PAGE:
• Successfully Entering the Workforce: Increase the number of black boys and young men successfully entering the workforce.
  • Reducing Violence and Providing a Second Chance: Reduce violence and provide a second chance, with a focus on black and brown boys and young men.
  • Increase the collective action and impact of the City of Boston and non-profit activities supporting young men and boys of color.

In February, Mayor Walsh announced the recipients of the first round of the MBK Boston Mini Grant program, which supported 10 local organizations through grant funding totaling $50,000.

Last month, Mayor Walsh and the national My Brother's Keeper Alliance (MBK Alliance) for a Solution Session to introduce MBK Boston's newly appointed advisory board, and celebrate leaders supporting the work of MBK. One of the youth leaders of MBK and a newly appointed member of the board includes Devin Edwards, an active member of MBK Boston who grew up in the City of Boston and is now working to connect other young men of color with opportunities available to them through the program.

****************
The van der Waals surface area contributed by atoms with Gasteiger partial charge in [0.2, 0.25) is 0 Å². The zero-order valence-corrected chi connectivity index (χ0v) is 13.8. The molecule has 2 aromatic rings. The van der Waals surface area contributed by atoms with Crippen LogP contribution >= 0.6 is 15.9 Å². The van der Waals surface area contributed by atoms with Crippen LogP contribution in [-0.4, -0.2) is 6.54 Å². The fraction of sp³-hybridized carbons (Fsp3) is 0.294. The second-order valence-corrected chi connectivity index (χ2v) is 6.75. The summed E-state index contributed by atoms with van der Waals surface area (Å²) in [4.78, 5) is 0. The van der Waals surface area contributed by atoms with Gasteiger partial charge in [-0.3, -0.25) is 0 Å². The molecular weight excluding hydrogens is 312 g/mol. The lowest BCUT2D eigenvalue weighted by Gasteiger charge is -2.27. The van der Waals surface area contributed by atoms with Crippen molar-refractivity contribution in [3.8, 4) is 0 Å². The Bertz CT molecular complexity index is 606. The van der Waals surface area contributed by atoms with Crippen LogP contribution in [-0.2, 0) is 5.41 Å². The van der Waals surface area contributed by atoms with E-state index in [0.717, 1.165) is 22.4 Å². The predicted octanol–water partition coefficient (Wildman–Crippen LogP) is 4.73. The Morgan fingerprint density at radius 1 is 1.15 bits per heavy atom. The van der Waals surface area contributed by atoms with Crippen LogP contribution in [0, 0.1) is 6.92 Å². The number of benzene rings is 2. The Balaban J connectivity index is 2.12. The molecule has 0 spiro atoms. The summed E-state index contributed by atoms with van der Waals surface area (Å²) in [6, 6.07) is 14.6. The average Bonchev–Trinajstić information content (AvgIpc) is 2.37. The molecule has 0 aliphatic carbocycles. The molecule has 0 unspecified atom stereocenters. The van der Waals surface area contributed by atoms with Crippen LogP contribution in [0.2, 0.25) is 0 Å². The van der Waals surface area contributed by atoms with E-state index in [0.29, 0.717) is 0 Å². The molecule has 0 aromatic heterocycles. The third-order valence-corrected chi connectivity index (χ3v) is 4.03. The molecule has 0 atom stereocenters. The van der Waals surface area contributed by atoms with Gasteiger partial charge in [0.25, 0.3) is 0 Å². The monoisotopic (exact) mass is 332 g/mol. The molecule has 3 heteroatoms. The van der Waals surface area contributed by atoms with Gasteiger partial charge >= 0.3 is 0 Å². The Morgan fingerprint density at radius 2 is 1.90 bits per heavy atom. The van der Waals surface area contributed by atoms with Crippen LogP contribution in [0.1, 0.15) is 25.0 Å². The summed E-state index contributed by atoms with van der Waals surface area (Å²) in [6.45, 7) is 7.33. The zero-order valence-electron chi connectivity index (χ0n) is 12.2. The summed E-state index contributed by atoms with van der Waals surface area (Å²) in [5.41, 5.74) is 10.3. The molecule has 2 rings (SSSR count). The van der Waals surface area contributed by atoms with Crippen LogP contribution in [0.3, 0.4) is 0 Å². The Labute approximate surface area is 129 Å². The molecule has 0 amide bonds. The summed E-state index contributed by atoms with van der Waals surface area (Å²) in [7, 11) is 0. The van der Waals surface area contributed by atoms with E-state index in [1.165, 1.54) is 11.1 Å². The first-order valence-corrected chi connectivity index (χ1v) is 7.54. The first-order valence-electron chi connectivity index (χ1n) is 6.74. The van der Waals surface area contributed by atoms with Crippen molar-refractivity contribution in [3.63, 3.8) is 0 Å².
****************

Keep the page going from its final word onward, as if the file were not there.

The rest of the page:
Since it was first established, MBK Boston has:

  • Partnered with RootCause to release a report,'Mapping Momentum', that outlines recommended strategic priorities to improve life outcomes for Black and Latino boys and young men based on a scan of 142 surveyed nonprofits in the city.
  • Launched a mini grant program to support mentorship, creative discussions, and activities by nonprofits and organizations who will direct their efforts toward helping young people of color
  • Been involved in conversations at a national level regarding MBK Boston, most recently during a visit to the National Museum of African American History in Washington and during President Obama's final MBK White House Summit in December 2016.
  • Scaled up up Operation Exit by expanding it to include opportunities in the technology industry through a partnership with Resilient Coders;
  • Recruited new mentors through the Mayor's mentoring movement, and provided continued support of youth summer jobs and meaningful employment

Mayor Martin J. Walsh launched MBK Boston in September 2014, accepting President Barack Obama's MBK Community Challenge as part of the White House My Brother's Keeper (MBK) initiative to create positive pathways for youth, especially boys and young men of color. Over the past two years, Mayor Walsh established the MBK Boston Advisory Committee which led engagement within the community and developed a set of guiding recommendations to support milestones across education, employment, public safety and second chances. To learn more about MBK Boston or to get involved, visit